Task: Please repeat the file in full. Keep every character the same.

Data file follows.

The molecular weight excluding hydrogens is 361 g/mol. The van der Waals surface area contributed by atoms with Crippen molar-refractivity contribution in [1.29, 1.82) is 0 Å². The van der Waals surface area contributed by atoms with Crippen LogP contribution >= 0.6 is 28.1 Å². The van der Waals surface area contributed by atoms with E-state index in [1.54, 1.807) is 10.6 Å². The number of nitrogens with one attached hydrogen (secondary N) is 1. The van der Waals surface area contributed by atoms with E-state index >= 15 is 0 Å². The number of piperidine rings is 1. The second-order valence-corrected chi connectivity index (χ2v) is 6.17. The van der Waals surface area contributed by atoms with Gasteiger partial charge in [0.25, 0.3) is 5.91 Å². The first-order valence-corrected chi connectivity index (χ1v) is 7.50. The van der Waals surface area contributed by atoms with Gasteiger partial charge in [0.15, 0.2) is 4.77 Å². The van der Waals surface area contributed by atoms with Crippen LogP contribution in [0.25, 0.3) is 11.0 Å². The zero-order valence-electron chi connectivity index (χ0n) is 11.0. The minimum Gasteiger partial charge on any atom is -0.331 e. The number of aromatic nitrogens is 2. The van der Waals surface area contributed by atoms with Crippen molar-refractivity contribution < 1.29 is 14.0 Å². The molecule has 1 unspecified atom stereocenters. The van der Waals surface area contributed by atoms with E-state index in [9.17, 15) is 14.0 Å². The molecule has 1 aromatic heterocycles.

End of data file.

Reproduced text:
The molecular weight excluding hydrogens is 361 g/mol. The van der Waals surface area contributed by atoms with Crippen molar-refractivity contribution in [1.29, 1.82) is 0 Å². The van der Waals surface area contributed by atoms with Crippen LogP contribution >= 0.6 is 28.1 Å². The van der Waals surface area contributed by atoms with E-state index in [1.54, 1.807) is 10.6 Å². The number of nitrogens with one attached hydrogen (secondary N) is 1. The van der Waals surface area contributed by atoms with E-state index >= 15 is 0 Å². The number of piperidine rings is 1. The second-order valence-corrected chi connectivity index (χ2v) is 6.17. The van der Waals surface area contributed by atoms with Gasteiger partial charge in [0.25, 0.3) is 5.91 Å². The first-order valence-corrected chi connectivity index (χ1v) is 7.50. The van der Waals surface area contributed by atoms with Gasteiger partial charge in [0.15, 0.2) is 4.77 Å². The van der Waals surface area contributed by atoms with Crippen LogP contribution in [0.25, 0.3) is 11.0 Å². The zero-order valence-electron chi connectivity index (χ0n) is 11.0. The minimum Gasteiger partial charge on any atom is -0.331 e. The number of aromatic nitrogens is 2. The van der Waals surface area contributed by atoms with Crippen molar-refractivity contribution < 1.29 is 14.0 Å². The molecule has 1 unspecified atom stereocenters. The van der Waals surface area contributed by atoms with E-state index in [9.17, 15) is 14.0 Å². The molecule has 1 aromatic heterocycles.